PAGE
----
Polish diocese apologises after suggestion altar server enjoyed rape
By Jonathan Luxmoore – A Polish diocese apologised after its lawyer suggested a former altar server could have enjoyed being sexually molested by a priest, as a spokesman for victims warned the church still had “a long way to go” in combating abuse.
“We wish to stress unambiguously that we did not seek to diminish the responsibility of the perpetrator who committed crimes against a minor, still less cast blame on the person harmed,” the southern Bielsko-Zywiec Diocese said in a statement.
“We apologise to everyone outraged by these media reports – and to remove all doubts, the evidence in this case will be clarified in the near future by order of Bishop Roman Pindel … taking into account the injured party’s sensitivity.”
Anna Englert, diocesan attorney, had suggested a former child victim suing for damages could have been a homosexual who “gained satisfaction” from his “intimate relationship” with Father Jan Wodniak, who headed the parish of Miedzybrodzie Bialskie for 35 years.
The diocese said that in 2017, after a diocesan court trial, the Vatican barred Father Wodniak from ministering. It added that Englert should not have included “questions about the sexual orientation” of his victim, Janusz Szymik, when responding to his compensation claim.
Katarzyna Sroczynska, spokeswoman for Wounded in the Church, an organisation for abuse victims, told Catholic News Service it was “yet another example of how the very people injured and harmed are just made to disappear.”
“I know some people are working extremely hard to resolve these problems. But the institutional church still has a long way to go here – it needs a total change of mentality and consciousness,” Sroczynska said.
“Once again, we are having to speak out and explain why sexual violence against children, whatever the circumstances, is deeply harmful,” she told CNS Jan. 18.
Poland’s State Commission said Jan. 12 it asked the local District Bar Council to consider whether Englert “violated professional ethics” with her court statement.
In June, Szymik, now 48, sought damages of 3 million zlotys (US$752,000) from the Bielsko-Zywiec Diocese for multiple abuses and rape he suffered as an altar server from 1984 to 1989. He accused the bishop at the time of “totally ignoring” his complaints.
However, the diocese said it was not created as a separate entity until 1992 and could not therefore be held liable for crimes by Father Wodniak, who was a Krakow archdiocesan priest when he committed the abuse.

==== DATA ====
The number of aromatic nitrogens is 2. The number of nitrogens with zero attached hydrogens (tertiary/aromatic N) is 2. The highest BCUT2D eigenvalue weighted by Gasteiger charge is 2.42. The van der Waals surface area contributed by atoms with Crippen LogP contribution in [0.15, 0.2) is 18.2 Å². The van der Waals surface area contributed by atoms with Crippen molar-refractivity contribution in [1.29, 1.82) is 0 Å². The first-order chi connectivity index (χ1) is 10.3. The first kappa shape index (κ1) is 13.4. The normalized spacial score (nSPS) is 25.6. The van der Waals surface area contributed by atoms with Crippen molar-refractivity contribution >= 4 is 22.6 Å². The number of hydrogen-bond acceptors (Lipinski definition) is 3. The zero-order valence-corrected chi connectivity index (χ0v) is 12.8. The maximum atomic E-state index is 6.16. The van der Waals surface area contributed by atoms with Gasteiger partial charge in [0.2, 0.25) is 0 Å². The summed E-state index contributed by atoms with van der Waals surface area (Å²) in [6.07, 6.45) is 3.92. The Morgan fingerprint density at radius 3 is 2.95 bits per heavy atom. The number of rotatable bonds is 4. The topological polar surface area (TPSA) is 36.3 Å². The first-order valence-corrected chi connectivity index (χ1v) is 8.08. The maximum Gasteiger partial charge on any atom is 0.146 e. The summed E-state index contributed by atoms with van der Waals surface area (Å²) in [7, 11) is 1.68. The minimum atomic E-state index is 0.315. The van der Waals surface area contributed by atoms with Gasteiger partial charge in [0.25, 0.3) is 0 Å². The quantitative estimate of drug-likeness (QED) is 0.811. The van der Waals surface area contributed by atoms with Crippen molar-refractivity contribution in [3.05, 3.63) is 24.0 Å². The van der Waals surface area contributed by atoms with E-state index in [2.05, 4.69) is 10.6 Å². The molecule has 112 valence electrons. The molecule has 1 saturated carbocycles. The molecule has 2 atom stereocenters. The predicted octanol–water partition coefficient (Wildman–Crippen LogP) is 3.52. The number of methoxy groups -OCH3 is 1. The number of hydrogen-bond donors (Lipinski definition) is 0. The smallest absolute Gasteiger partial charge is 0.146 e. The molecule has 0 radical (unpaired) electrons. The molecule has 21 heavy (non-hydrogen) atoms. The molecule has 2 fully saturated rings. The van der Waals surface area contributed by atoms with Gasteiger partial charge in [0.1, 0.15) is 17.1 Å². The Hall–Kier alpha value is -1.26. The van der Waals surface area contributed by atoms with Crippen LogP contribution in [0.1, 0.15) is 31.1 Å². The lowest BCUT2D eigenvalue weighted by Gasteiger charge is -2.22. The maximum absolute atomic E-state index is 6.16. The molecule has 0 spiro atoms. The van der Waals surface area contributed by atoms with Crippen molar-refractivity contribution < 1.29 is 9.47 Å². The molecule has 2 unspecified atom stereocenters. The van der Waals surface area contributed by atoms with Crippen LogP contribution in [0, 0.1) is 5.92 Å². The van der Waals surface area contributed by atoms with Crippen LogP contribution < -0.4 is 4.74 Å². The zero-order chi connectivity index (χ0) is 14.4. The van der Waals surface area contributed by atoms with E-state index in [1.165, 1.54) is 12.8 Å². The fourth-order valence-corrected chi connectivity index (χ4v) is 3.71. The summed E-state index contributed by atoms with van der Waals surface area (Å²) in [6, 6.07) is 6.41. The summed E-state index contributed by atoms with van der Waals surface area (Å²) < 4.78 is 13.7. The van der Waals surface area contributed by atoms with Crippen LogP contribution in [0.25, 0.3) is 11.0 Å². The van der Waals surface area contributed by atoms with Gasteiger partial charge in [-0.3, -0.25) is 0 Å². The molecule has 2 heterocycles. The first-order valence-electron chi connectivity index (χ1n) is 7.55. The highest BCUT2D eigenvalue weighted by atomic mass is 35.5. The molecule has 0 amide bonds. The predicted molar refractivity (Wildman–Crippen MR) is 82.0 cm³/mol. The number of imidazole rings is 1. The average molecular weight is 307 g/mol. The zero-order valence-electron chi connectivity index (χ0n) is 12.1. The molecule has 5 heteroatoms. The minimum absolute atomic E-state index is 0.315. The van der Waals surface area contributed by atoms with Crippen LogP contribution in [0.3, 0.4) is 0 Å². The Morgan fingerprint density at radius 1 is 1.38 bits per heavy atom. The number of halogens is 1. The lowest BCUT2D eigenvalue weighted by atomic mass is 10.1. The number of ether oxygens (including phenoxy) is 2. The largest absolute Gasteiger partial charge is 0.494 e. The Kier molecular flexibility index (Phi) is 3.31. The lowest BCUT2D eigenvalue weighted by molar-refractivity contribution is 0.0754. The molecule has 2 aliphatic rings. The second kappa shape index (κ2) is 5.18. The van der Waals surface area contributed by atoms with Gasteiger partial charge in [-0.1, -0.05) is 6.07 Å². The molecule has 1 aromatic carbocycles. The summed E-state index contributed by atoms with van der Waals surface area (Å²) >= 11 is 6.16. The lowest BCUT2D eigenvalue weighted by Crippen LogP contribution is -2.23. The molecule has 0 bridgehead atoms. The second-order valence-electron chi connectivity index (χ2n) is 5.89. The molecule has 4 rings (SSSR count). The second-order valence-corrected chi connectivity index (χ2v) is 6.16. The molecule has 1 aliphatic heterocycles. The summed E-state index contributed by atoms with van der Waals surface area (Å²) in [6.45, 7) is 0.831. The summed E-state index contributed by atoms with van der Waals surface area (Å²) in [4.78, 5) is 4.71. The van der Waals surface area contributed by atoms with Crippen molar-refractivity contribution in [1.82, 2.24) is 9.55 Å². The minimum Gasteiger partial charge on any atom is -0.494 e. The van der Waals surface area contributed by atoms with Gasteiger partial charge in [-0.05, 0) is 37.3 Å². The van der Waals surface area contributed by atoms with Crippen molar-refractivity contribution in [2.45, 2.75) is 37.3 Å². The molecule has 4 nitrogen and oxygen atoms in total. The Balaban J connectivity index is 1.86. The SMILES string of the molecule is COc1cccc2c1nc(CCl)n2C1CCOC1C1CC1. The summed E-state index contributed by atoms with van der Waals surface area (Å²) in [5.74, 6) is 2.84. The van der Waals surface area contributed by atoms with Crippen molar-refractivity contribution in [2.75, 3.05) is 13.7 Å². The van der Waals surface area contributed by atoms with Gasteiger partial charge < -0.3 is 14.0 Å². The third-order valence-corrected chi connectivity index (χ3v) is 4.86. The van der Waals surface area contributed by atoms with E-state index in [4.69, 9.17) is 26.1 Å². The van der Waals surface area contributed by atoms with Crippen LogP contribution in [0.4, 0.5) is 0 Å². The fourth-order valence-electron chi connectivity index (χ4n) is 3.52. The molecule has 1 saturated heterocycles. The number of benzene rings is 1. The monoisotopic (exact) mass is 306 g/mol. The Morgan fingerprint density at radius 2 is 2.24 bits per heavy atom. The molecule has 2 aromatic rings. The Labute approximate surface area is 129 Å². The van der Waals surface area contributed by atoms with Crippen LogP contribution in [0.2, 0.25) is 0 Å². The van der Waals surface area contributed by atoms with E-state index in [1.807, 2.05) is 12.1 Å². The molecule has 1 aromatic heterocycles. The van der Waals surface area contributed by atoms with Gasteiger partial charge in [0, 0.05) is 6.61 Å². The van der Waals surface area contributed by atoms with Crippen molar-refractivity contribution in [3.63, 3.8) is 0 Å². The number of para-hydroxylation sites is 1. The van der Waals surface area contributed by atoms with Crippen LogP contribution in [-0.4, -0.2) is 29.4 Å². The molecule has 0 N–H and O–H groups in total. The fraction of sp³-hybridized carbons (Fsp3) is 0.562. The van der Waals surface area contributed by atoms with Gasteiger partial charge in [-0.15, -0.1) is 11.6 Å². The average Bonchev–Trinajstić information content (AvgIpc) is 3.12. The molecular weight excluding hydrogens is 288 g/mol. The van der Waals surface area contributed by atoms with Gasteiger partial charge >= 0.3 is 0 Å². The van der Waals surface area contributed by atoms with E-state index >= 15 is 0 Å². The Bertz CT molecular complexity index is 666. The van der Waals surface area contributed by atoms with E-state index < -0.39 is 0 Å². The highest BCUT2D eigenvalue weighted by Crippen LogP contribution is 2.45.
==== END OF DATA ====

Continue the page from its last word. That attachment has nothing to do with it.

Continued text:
Meanwhile, the director of the Polish bishops’ child protection office, Father Piotr Studnicki, said “proper knowledge and human sensitivity” were needed in assessing the case.
“It must be clear to everyone that a child is never responsible for the violence,” the priest said in a Jan. 12 tweet.
“The issue of sexual orientation or of a child’s emotional reaction to the crime of sexual abuse cannot be used as an argument against the injured person or to diminish the perpetrator’s responsibility.”
Ten mostly retired bishops have been sanctioned by the Vatican for ignoring abuse complaints in Poland. In 2013, the bishops’ conference appointed a child protection coordinator and established a foundation for prevention and victim support.
Franciscan Father Tarsycjusz Krasucki, who suffered abuse as a child, told the Catholic periodical Wiez Jan. 12 that his sexuality also had been questioned by a church lawyer, adding he was certain the aim was to “discredit me as a person and undermine my credibility.”
“I understand the (lawyer’s) tasks – but a diocese is a special client and should seek the highest standard of care for someone harmed many times in childhood by a priest,” Father Krasucki said.
“Yet the attitude of church institutions in cases like this shows the real priorities are different. Their official representatives will use every argument to defend their financial interests, even leading to the secondary victimisation of the harmed person and the destruction of their dignity,” he said. “In such situations, morality is suspended for many church institutions.”
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